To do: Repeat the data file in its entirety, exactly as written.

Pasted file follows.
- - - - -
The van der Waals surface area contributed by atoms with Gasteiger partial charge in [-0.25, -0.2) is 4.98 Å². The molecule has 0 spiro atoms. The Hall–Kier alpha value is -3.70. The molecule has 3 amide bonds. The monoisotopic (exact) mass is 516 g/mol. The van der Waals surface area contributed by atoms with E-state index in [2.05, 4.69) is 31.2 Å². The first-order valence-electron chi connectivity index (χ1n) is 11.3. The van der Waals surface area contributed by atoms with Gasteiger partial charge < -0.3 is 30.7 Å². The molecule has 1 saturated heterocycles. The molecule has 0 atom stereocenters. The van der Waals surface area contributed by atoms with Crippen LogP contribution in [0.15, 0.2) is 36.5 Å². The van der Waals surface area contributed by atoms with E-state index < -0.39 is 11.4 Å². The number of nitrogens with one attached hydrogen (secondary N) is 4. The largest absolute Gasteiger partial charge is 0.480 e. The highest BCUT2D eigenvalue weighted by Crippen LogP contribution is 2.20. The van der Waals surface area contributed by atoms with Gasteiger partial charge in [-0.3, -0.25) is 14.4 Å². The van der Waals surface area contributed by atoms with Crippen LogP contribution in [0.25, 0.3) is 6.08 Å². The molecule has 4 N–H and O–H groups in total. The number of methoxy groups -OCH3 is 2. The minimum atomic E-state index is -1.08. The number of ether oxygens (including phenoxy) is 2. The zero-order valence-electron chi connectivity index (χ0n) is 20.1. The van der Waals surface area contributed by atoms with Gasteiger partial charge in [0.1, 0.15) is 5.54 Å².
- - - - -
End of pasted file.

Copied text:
The van der Waals surface area contributed by atoms with Gasteiger partial charge in [-0.25, -0.2) is 4.98 Å². The molecule has 0 spiro atoms. The Hall–Kier alpha value is -3.70. The molecule has 3 amide bonds. The monoisotopic (exact) mass is 516 g/mol. The van der Waals surface area contributed by atoms with E-state index in [2.05, 4.69) is 31.2 Å². The first-order valence-electron chi connectivity index (χ1n) is 11.3. The van der Waals surface area contributed by atoms with Gasteiger partial charge < -0.3 is 30.7 Å². The molecule has 1 saturated heterocycles. The molecule has 0 atom stereocenters. The van der Waals surface area contributed by atoms with Crippen LogP contribution in [0.15, 0.2) is 36.5 Å². The van der Waals surface area contributed by atoms with E-state index < -0.39 is 11.4 Å². The number of nitrogens with one attached hydrogen (secondary N) is 4. The largest absolute Gasteiger partial charge is 0.480 e. The highest BCUT2D eigenvalue weighted by Crippen LogP contribution is 2.20. The van der Waals surface area contributed by atoms with Gasteiger partial charge in [-0.3, -0.25) is 14.4 Å². The van der Waals surface area contributed by atoms with Crippen LogP contribution in [0.25, 0.3) is 6.08 Å². The molecule has 4 N–H and O–H groups in total. The number of methoxy groups -OCH3 is 2. The minimum atomic E-state index is -1.08. The number of ether oxygens (including phenoxy) is 2. The zero-order valence-electron chi connectivity index (χ0n) is 20.1. The van der Waals surface area contributed by atoms with Gasteiger partial charge in [0.1, 0.15) is 5.54 Å².